Lois in the News
June 5, 2009
That slinky dress or sloppy T-shirt isn't appropriate. "At a business meal, dress as though you're ready to do business," says Lois Hearn, founder of etiquette consultancy Yourmanners.com in Charleston, S.C. Arrive on time. If you're the host, alert the maître d' to give you the bill.
Booze Or No?
Unless you're knocking off for the day, don't order a drink at lunch. You need to be alert back at the office and certainly don't want to smell of alcohol. At dinners, alcohol in moderation, of course is fine. If you're the host and want a drink, take the lead and order. If you don't drink, simply say, "No, thank you" when it's your turn. An explanation isn't necessary. Saying "I don't drink" just makes you sound smug or judgmental, says Hearn."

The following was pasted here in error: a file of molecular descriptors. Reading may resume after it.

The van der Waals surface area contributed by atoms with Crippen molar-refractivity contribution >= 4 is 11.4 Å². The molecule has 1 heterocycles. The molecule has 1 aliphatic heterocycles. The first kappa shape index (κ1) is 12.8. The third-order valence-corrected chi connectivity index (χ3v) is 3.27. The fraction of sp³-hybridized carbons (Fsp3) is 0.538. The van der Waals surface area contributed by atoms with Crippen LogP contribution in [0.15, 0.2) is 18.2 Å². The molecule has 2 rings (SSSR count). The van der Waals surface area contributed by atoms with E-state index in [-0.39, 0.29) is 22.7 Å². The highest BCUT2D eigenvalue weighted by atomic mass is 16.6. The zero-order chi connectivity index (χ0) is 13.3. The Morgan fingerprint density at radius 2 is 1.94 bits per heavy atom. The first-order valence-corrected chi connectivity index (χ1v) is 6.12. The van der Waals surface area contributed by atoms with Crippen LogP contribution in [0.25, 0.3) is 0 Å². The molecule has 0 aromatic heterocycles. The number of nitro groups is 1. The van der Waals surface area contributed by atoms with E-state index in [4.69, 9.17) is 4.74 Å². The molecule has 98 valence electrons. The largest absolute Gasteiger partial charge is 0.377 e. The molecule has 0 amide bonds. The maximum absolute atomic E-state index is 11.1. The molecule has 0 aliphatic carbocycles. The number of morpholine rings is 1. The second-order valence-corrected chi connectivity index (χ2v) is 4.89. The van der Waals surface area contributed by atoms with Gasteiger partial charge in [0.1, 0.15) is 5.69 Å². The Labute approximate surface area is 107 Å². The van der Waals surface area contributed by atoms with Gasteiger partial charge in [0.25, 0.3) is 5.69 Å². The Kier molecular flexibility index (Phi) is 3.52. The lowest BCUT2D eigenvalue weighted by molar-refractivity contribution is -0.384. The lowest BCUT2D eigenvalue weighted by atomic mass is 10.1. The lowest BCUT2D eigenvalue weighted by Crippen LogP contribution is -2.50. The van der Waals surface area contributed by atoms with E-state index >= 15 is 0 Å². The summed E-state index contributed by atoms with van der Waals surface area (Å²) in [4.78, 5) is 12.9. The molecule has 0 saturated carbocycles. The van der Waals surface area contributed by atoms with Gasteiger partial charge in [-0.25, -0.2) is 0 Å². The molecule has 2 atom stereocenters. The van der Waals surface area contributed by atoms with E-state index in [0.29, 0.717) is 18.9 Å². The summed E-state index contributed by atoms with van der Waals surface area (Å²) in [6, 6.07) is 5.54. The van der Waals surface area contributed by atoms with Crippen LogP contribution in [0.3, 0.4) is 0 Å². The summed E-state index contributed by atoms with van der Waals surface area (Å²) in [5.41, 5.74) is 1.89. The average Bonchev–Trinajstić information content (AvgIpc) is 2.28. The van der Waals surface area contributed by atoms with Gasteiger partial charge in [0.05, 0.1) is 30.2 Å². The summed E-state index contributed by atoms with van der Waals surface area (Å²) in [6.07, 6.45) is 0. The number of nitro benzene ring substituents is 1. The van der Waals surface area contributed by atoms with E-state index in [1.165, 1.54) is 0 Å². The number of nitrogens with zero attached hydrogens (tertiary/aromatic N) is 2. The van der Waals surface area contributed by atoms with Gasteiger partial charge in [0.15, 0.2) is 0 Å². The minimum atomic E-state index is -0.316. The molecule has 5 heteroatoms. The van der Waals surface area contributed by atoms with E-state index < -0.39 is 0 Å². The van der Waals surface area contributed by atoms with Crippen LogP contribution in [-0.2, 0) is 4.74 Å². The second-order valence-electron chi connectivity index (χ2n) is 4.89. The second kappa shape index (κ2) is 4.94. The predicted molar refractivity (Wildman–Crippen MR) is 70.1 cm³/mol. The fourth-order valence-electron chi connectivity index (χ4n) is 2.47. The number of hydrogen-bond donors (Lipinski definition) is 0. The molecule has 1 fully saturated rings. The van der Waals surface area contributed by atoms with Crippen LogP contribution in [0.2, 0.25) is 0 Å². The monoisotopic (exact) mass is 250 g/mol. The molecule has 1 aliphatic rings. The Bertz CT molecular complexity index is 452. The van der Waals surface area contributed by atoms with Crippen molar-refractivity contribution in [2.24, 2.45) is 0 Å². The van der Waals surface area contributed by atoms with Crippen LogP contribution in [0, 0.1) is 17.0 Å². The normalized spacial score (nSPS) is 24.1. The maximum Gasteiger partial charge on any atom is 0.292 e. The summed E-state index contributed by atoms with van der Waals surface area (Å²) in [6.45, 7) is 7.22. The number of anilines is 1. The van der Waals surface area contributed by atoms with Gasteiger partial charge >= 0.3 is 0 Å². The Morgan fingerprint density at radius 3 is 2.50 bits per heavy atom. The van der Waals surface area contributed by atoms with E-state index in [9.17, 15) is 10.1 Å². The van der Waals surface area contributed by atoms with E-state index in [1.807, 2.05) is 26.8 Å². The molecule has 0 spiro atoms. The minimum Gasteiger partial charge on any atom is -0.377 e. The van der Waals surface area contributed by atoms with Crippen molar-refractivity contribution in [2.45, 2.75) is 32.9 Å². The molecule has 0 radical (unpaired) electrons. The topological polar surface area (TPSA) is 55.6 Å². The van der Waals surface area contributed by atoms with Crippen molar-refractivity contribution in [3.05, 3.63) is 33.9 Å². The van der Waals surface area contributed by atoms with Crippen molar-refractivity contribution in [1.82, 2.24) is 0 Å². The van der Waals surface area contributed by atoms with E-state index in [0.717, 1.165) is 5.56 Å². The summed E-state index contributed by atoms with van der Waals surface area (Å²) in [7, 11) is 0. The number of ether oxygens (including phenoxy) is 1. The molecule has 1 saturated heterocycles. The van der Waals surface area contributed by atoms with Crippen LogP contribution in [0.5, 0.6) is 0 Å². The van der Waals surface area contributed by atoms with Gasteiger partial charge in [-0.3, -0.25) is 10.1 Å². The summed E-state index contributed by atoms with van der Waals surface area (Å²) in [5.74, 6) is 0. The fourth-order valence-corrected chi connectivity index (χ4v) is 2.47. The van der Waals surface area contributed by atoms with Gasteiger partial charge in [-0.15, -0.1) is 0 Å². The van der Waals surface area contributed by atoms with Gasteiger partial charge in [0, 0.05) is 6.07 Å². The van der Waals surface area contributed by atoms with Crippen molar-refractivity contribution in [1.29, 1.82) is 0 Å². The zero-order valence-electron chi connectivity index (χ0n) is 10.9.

From the Post and Courier
March 13, 2009
"A well-mannered child is a delight to be with. Children can begin to learn good manners when they are as young as 2 years old or younger when their verbal communication skills start developing.
Teach them simple examples: "Please" and "Thank you" are important words for good manners.
Children learn quickly from seeing and hearing good manners being practiced every day within the family.
- Lois Hearn, etiquette consultant and founder and director of Charleston-based Your Manners."
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